Journal article Open Access
Perasani Umarani*, Kalyani Katakam, Teena Nazeem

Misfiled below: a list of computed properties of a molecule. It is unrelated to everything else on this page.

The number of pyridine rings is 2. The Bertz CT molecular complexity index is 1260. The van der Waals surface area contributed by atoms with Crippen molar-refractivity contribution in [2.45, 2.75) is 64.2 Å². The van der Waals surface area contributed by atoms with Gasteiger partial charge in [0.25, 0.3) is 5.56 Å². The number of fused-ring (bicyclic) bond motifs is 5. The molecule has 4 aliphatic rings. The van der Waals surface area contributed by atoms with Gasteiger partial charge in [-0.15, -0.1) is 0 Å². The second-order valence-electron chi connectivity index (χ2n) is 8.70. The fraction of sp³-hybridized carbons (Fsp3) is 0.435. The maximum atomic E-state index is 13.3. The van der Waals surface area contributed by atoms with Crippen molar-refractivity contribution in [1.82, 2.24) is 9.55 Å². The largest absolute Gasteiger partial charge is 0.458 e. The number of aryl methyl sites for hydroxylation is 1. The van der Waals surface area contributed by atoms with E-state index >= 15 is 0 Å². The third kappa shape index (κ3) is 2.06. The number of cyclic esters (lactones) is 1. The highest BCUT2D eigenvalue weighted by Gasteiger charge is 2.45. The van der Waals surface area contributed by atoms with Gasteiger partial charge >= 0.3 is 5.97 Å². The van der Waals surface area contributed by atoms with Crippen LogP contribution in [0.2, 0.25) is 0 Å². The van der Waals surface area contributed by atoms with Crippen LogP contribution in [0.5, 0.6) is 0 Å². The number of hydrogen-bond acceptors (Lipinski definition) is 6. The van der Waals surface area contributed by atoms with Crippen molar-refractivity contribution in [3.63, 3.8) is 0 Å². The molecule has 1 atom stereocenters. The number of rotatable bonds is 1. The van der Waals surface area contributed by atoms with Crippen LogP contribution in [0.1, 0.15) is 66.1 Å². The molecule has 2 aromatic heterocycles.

The emergence of resistance and tolerance to the existing drugs has created a decreased efficacy of these drugs in use. Along with the advancement in other fields of medicine, the problem of resistance has been tried to be overcome by increasing the drug delivery to the target site by the use of polymers or through nanotechnology, synthesis of new drugs, either by the use of proteomics or synthesis from lactic acid bacteria, or marine microorganisms. Recent research has revealed a potential therapeutic role for the manipulation of the microbiota in the maintenance of human health and treatment of various mucosal disorders. Probiotic microorganisms can shape the immune system both at the local and systemic level which will allow future probiotics as treatments for many diseases. The benefits include either a shortened duration of infections or decreased susceptibility to pathogens. Probiotic bacteria have multiple and various influences on the host. Different organisms can influence the intestinal luminal environment, epithelial and mucosal barrier function, and the mucosal immune system. The numerous cell types affected by probiotics involve epithelial cells, dendritic cells, monocytes/macrophages, B cells, T cells. Probiotics do not always colonize the intestinal tract to exert their effects. Some probiotics like Bifidobacterium longum become part of the human intestinal microflora, whereas others like Lactobacillus casei indirectly exert their effects in a transient manner as they pass through by remodeling or influencing the existing microbial community. The best documented effects of probiotics include bowel disorders such as lactose intolerance, antibiotic-associated diarrhea and infectious diarrhea, emerging evidence accumulates concerning their potential role in various other conditions. In the same time as relevant consumer awareness grows, such products are becoming increasingly popular and tend to represent one of the largest functional food markets.